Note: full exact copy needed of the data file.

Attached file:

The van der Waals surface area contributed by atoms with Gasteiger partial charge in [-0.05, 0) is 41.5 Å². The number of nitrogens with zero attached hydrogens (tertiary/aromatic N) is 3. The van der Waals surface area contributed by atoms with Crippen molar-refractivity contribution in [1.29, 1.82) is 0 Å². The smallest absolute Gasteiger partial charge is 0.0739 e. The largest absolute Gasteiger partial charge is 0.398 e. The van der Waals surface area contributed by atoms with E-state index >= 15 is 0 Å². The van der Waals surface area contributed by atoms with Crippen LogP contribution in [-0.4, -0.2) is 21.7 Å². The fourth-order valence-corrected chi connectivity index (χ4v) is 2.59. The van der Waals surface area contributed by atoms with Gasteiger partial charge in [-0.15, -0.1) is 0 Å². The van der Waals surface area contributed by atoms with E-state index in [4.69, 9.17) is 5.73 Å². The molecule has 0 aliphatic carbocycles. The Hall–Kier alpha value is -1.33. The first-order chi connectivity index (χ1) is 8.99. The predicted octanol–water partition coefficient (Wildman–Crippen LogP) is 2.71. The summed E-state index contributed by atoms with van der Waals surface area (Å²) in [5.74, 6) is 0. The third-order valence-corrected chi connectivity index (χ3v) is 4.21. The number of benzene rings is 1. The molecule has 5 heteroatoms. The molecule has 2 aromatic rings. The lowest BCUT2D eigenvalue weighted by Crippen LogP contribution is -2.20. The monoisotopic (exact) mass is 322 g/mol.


The van der Waals surface area contributed by atoms with Gasteiger partial charge in [-0.05, 0) is 41.5 Å². The number of nitrogens with zero attached hydrogens (tertiary/aromatic N) is 3. The van der Waals surface area contributed by atoms with Crippen molar-refractivity contribution in [1.29, 1.82) is 0 Å². The smallest absolute Gasteiger partial charge is 0.0739 e. The largest absolute Gasteiger partial charge is 0.398 e. The van der Waals surface area contributed by atoms with E-state index >= 15 is 0 Å². The van der Waals surface area contributed by atoms with Crippen LogP contribution in [-0.4, -0.2) is 21.7 Å². The fourth-order valence-corrected chi connectivity index (χ4v) is 2.59. The van der Waals surface area contributed by atoms with Gasteiger partial charge in [-0.15, -0.1) is 0 Å². The van der Waals surface area contributed by atoms with E-state index in [4.69, 9.17) is 5.73 Å². The molecule has 0 aliphatic carbocycles. The Hall–Kier alpha value is -1.33. The first-order chi connectivity index (χ1) is 8.99. The predicted octanol–water partition coefficient (Wildman–Crippen LogP) is 2.71. The summed E-state index contributed by atoms with van der Waals surface area (Å²) in [5.74, 6) is 0. The third-order valence-corrected chi connectivity index (χ3v) is 4.21. The number of benzene rings is 1. The molecule has 5 heteroatoms. The molecule has 2 aromatic rings. The lowest BCUT2D eigenvalue weighted by Crippen LogP contribution is -2.20. The monoisotopic (exact) mass is 322 g/mol.